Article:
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Moe: The politics of structural choice

Disclaimer. Don't rely on these old notes in lieu of reading the literature, but they can jog your memory. As a grad student long ago, my peers and I collaborated to write and exchange summaries of political science research. I posted them to a wiki-style website. "Wikisum" is now dead but archived here. I cannot vouch for these notes' accuracy, nor can I even say who wrote them. If you have more recent summaries to add to this collection, send them my way I guess. Sorry for the ads; they cover the costs of keeping this online.

Moe. 1990. The politics of structural choice: Toward a theory of public bureaucracy. In Organizational Theory from Chester Bernard to the Present, ed. Oliver Williamson, pp. 116-153. Oxford: Oxford University Press.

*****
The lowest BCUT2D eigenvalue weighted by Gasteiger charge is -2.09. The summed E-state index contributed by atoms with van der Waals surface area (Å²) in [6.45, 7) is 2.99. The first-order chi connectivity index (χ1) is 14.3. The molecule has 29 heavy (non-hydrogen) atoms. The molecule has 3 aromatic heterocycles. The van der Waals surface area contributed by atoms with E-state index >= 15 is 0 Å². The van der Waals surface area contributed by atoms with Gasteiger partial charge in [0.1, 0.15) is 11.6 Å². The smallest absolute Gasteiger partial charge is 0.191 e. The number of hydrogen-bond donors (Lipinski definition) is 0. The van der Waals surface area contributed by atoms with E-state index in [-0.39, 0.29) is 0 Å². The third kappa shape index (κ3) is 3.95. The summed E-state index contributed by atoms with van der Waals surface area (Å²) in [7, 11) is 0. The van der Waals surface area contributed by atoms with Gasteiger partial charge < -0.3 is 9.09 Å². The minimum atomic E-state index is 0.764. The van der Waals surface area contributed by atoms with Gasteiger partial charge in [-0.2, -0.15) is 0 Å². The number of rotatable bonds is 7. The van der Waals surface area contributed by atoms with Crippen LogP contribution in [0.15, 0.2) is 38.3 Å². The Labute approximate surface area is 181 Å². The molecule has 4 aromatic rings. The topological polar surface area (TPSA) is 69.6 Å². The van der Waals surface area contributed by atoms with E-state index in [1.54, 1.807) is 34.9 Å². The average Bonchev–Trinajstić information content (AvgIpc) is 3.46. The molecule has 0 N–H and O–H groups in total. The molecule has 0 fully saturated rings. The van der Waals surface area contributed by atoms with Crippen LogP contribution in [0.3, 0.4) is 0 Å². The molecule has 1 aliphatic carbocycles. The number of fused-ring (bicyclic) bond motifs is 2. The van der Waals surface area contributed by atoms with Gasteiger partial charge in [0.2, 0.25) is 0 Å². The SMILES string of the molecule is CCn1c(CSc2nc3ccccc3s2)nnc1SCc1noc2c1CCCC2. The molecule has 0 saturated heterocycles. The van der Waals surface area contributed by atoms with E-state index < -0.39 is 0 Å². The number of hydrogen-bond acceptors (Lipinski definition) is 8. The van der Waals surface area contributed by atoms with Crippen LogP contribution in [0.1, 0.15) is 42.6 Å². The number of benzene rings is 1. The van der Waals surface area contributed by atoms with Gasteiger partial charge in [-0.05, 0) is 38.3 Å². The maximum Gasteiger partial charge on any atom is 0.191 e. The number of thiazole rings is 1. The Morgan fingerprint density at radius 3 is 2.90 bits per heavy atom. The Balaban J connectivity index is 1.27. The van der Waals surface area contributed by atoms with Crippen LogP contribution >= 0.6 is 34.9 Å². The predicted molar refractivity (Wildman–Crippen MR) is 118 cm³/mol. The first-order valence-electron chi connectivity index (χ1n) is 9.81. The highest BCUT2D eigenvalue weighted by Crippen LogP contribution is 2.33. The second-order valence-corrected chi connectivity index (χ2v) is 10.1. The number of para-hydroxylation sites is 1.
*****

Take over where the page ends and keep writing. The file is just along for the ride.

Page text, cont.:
MAIN IDEA:

Moe gives a theory of bureaucracy that involves political and bureaucratic actors and interest groups. Describing the bureaucracy in terms of a two-tier hierarchy, he argues that the problem of information leads to interest group importance (based on reputation). But at the same time the problems of political uncertainty and compromise are always present. This shapes interest group interaction with the president, bureaucracy, and legislature, and ultimately constricts and structures bureaucracy.

Fit in Literature

Argues against McCubbins, Noll, and Weingast (1987).

OUTLINE

Research by the same authors

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Tags

Moe, Terry (author)Political ScienceEconomicsBureaucracyCongress (U.S.)InstitutionsOrigins of InstitutionsIncentives in Politics

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